Woman fined over Athy horseplay
A woman has been convicted of driving without due care and attention after gardaí found her travelling through a town with her husband in the boot, leading a horse.
The incident happened in Athy, Co Kildare on March 20th last year.
Gardaí became aware of the green Peugeot 406 at 4.30pm at the head of a particularly slow line of traffic on Fortbarrington Road.
When they neared the car driven by Heather Josiah (29), Ardrew Court, Athy, they noticed the boot was open with Mr Josiah sitting in it, leading a horse on a rope.
At Athy District Court, Judge Desmond Zaidan asked Insp Jim Doyle “is that for real?”
He asked for the evidence to be repeated, and described the case as very unusual, like something one might expect in 1890 rather than in 2012.
Solicitor Matthew Byrne said his client, a mother of four, was a very short distance from home when she was stopped.
The horse was then given what Judge Zaidan described as “a Garda escort” to the Josiah family home.
Insp Doyle said drivers were patient on the day, and very understanding of the delay.
The court also heard how a week earlier, Ms Josiah had been stopped in traffic at Emily Square, Athlone, with her husband holding a two-year-old child, unrestrained in the front seat. Another child was sitting behind the passenger seat, also unrestrained.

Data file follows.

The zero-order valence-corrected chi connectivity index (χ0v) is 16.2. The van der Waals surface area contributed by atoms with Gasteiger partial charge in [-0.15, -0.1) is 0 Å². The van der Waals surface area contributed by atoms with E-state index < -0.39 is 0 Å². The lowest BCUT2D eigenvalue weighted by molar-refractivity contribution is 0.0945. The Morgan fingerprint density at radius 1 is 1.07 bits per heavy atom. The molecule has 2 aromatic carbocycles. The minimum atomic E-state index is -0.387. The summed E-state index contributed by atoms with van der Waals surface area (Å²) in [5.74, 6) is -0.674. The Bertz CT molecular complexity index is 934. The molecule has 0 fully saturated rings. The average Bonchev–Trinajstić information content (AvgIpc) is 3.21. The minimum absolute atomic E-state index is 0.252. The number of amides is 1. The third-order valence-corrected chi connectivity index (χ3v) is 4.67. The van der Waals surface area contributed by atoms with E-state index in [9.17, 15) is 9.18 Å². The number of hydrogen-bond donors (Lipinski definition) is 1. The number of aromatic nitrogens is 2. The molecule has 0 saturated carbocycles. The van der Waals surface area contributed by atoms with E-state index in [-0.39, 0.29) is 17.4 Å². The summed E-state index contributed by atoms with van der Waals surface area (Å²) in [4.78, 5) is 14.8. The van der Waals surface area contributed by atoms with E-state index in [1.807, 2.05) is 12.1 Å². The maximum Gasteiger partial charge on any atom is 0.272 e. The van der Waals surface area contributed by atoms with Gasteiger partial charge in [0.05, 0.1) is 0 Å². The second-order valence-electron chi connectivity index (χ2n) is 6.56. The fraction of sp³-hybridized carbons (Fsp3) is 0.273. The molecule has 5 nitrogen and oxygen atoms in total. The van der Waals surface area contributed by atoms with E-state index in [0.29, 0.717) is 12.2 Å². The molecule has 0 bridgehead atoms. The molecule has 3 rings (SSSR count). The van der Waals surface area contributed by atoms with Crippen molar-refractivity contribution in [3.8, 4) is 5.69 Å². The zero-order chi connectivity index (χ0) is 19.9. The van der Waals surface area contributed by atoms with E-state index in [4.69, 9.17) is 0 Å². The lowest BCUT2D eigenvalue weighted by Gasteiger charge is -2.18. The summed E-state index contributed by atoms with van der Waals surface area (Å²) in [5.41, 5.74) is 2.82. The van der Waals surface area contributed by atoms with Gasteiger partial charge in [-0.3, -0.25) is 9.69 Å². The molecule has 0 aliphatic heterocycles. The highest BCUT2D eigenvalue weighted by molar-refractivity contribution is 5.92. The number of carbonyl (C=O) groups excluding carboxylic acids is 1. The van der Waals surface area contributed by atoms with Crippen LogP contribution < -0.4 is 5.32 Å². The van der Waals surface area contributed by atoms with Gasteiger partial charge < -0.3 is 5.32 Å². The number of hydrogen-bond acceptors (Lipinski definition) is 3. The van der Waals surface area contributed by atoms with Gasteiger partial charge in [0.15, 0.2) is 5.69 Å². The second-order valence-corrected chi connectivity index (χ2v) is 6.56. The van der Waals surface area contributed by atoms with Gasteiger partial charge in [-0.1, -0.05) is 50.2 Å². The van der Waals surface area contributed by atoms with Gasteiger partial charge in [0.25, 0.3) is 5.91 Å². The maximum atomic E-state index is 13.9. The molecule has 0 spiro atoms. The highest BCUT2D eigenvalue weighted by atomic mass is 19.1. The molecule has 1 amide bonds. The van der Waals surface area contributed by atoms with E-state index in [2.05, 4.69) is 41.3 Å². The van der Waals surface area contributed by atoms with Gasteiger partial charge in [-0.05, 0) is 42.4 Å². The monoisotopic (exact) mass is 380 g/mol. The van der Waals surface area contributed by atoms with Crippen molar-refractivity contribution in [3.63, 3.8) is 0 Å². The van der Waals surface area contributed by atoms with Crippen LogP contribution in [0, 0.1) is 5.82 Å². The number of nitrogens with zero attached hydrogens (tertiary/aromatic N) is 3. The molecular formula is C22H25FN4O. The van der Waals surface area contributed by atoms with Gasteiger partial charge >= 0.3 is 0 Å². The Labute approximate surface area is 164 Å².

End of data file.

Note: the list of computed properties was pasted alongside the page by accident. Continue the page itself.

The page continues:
Mr Byrne said the couple now own a people carrier for their children.
Now expecting her fifth child, Ms Josiah (29), who came to Ireland from the UK seven years ago, does all the family’s driving as her husband is currently off the road and neither of them are working.
Mr Josiah, who does not read or write, had taken the fines when they arrived, not knowing what they were and his wife didn’t get a chance to pay them, Mr Byrne said.
He agreed with the judge that the horse case was unusual but that it was something he had seen in Dublin when he was growing up.
However, Judge Zaidan replied that instead it was something Mr Byrne’s great grandfather might have seen.
He said the situation could have “gone horribly wrong” if any of the other drivers had honked their car horn, causing the horse to go out of control.
After confirming with Mrs Josiah that she appreciates the significance of safety belts for children, he imposed a €400 fine for driving with undue consideration, and a €200 fine for having an unrestrained child in the car.